County bridge projects near completion
Two grants awarded to the Escambia County Commission will help travelers across the county with new striping and signs on roadways.
County Engineer Bill Bridges said the $110,000 grant was awarded to allow the county to place striping along Travis Road, which could help with traffic safety.
“We will begin striping Travis Road with funds from the grant,” Bridges said. “The grant was awarded based on accident data for that particular road. The center and edge lines will be thermal striping for high visibility.”
Bridges said the county will be required to match 10 percent of the grant to fund the project.
A second grant will allow the county to install new, highly reflective signs along roadways across the county.
“We will be putting in new signs using funds from a $20,000 grant,” Bridges said. “These new signs will meet federal regulations by being highly reflective.”
Roadways receiving new signs will be Appleton Road, Jay Road, Jack Springs Road, Ridge Road, a portion of Foshee road and County Roads 40, 27 and 45, Bridges said.
Bridges also updated commissioners on progress being made on repairs to bridges and roads throughout the county.
“We are working on approaches on the Cowpen Creek Road Bridge and the Old Foshee Road Bridge,” Bridges said. “Right now we need to get some paving done and bring in the guard rails to get the work at Old Foshee Road Bridge completed. We hope to have the Cowpen Creek Road Bridge done in a couple of weeks.”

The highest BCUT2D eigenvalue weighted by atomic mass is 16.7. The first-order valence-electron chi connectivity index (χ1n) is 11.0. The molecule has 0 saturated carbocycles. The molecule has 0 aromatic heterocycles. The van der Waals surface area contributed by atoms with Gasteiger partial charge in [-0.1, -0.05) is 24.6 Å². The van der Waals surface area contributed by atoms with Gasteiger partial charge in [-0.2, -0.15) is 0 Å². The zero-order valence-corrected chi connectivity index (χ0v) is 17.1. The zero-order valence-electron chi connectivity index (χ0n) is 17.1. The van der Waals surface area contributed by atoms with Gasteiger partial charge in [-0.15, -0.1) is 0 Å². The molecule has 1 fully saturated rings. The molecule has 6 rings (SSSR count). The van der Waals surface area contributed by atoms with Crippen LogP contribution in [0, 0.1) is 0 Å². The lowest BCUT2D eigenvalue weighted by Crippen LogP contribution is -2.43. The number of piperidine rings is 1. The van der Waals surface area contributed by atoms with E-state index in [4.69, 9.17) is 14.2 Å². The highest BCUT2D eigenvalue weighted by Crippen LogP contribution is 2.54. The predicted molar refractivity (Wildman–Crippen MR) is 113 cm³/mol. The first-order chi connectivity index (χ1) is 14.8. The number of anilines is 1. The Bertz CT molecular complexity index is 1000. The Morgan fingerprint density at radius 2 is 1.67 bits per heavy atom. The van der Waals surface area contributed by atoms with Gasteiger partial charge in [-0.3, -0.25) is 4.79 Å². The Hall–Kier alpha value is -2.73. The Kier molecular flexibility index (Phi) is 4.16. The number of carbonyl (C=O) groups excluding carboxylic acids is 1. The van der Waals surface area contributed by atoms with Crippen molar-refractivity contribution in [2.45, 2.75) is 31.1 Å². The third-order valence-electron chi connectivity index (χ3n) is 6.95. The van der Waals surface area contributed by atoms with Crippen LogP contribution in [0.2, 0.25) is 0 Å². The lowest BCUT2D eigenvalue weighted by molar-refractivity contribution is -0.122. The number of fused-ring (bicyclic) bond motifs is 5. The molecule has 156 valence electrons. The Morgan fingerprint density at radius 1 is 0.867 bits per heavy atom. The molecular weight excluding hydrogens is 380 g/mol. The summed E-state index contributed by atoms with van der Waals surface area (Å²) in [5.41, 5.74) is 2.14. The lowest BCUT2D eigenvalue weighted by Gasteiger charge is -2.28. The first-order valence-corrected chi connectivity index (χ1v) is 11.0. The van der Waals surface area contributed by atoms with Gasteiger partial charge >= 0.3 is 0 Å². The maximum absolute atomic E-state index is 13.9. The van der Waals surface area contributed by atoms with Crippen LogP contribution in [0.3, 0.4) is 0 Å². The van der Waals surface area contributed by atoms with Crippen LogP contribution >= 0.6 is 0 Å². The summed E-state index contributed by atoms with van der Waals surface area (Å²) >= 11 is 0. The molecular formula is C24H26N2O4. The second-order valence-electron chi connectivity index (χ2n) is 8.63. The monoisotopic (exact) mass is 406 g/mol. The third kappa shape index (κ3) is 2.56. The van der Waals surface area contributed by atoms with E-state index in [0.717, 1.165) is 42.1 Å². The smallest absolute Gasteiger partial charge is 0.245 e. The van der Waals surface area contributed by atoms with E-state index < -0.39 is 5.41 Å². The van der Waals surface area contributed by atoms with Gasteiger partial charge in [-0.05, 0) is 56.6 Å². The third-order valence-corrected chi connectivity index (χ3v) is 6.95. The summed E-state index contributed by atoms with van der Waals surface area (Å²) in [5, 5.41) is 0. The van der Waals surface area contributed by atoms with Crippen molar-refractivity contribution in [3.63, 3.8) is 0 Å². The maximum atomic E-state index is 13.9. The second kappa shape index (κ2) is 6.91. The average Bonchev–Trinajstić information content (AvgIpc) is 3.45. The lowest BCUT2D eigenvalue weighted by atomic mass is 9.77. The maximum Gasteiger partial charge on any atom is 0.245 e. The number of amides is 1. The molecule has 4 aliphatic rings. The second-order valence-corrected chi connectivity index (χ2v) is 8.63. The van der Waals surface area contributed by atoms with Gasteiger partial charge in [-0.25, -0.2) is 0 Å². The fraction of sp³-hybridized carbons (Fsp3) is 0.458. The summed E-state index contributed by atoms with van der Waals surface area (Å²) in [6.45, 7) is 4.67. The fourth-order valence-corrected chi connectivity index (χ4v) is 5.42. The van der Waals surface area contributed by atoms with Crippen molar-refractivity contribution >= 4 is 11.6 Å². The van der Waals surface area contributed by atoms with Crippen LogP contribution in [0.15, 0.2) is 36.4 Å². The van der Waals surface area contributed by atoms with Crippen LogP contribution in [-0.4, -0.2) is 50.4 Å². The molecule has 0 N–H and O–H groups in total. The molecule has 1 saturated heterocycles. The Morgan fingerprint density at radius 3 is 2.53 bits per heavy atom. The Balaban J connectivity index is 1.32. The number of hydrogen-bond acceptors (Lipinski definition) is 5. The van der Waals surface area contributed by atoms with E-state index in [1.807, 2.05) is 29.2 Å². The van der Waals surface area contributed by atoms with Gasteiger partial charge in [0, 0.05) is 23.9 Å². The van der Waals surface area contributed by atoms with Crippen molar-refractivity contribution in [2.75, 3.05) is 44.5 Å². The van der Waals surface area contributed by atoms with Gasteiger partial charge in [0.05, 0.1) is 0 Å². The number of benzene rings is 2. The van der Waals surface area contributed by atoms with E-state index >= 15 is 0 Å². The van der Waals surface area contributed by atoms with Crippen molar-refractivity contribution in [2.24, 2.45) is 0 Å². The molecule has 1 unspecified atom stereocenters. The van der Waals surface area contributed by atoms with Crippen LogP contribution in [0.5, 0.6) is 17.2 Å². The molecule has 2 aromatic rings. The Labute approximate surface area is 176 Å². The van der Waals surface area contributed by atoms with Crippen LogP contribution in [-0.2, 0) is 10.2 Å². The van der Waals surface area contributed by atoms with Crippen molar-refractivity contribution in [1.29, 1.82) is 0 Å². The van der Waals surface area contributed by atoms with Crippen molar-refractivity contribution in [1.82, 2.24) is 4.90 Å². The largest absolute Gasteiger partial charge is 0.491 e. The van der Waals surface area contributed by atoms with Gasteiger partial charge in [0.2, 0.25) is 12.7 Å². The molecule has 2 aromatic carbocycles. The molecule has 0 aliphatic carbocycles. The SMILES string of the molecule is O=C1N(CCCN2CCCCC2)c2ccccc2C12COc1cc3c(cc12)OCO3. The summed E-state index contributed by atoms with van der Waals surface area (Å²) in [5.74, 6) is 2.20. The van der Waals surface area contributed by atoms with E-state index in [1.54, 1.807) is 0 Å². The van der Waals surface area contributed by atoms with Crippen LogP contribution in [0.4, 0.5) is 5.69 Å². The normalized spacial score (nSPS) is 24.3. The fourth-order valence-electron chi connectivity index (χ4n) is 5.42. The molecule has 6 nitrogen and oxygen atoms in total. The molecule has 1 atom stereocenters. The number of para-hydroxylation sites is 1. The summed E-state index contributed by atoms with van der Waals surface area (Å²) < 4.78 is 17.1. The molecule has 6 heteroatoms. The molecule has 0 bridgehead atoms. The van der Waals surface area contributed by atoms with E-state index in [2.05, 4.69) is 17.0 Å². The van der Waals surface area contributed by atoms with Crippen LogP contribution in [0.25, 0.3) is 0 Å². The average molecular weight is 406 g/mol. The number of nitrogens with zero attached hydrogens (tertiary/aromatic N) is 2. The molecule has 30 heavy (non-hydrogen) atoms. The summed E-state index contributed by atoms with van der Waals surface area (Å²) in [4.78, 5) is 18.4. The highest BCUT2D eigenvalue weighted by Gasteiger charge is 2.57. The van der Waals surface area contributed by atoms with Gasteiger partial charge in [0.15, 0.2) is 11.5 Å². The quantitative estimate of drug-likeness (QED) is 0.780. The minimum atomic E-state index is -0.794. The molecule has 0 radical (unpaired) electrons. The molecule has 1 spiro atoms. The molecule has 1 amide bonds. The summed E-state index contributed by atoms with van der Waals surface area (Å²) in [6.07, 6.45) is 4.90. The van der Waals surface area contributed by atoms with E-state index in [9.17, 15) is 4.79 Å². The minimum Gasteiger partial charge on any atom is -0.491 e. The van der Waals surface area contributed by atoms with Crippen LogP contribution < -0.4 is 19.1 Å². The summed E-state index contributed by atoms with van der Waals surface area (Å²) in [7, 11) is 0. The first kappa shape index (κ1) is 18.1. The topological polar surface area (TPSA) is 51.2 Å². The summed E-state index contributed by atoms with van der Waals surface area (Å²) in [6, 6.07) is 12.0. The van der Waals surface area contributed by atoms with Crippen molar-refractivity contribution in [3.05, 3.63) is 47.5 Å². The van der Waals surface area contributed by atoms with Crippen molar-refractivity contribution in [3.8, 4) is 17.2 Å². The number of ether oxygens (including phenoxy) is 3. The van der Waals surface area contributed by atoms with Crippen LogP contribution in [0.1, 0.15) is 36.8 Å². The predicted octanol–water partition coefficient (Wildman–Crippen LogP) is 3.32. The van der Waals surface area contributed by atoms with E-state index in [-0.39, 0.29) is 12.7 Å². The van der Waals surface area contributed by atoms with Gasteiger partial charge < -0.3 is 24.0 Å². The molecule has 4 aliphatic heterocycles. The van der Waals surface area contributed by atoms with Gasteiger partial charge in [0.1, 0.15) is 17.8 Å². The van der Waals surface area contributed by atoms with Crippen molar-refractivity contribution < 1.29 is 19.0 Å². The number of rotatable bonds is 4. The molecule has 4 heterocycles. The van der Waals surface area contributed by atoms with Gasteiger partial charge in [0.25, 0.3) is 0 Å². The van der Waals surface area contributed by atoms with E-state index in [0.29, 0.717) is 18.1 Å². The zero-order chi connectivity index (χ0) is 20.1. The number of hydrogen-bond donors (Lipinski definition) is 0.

Bridge also said plans are in the works to complete work on the bridge on Smith Dairy Road.
“We had hoped to get bids out on that project already,” Bridges said. “We hope to get those bids out in the next two weeks. We’ve had some issues with Corp permits, but we hope to get those bids done soon.”
Bridges also said paving should begin within the next two months along Mason Mill Pond Road.
Commissioner Raymond Wiggins questioned Bridges on work previously begun on Weaver Road off Ridge Road in District 2.
“I have had constituents asking about the progress on Weaver Road,” Wiggins said. “I know that work has been delayed and I wanted to know when work would go forward again.”
Bridges told Wiggins the work was delayed due to requirements on other projects.
“We had to get some work done on approaches at some of the bridges under construction so that work could move forward,” Bridges told Wiggins. “My guess is that we can get back on the work on Weaver Road as soon as we finish working on the approaches of the bridges. We also have to get prep work done for the paving planned on Mason Mill Pond Road. Hopefully we can get right back on Weaver Road when that work is done. My estimate would be a month to a month and a half.”
In other business, the Commissioners:
• Heard from Commission Chairman David Stokes concerning the passing of House Bill 406, which placed a two-year moratorium on the development of landfills in the state.
“This is a good thing for us since it affects our residents,” Stokes said of the bill passage. “Hopefully, Gov. Bentley will sign the bill into law this week. We appreciate the work done by Rep. Alan Baker on this bill. He knows the importance to us in this area. We also want to express our gratitude to Sen. Mark Keahey for his part in getting this bill passed. This moratorium now gives us two years to get these thugs away from this part of the country.”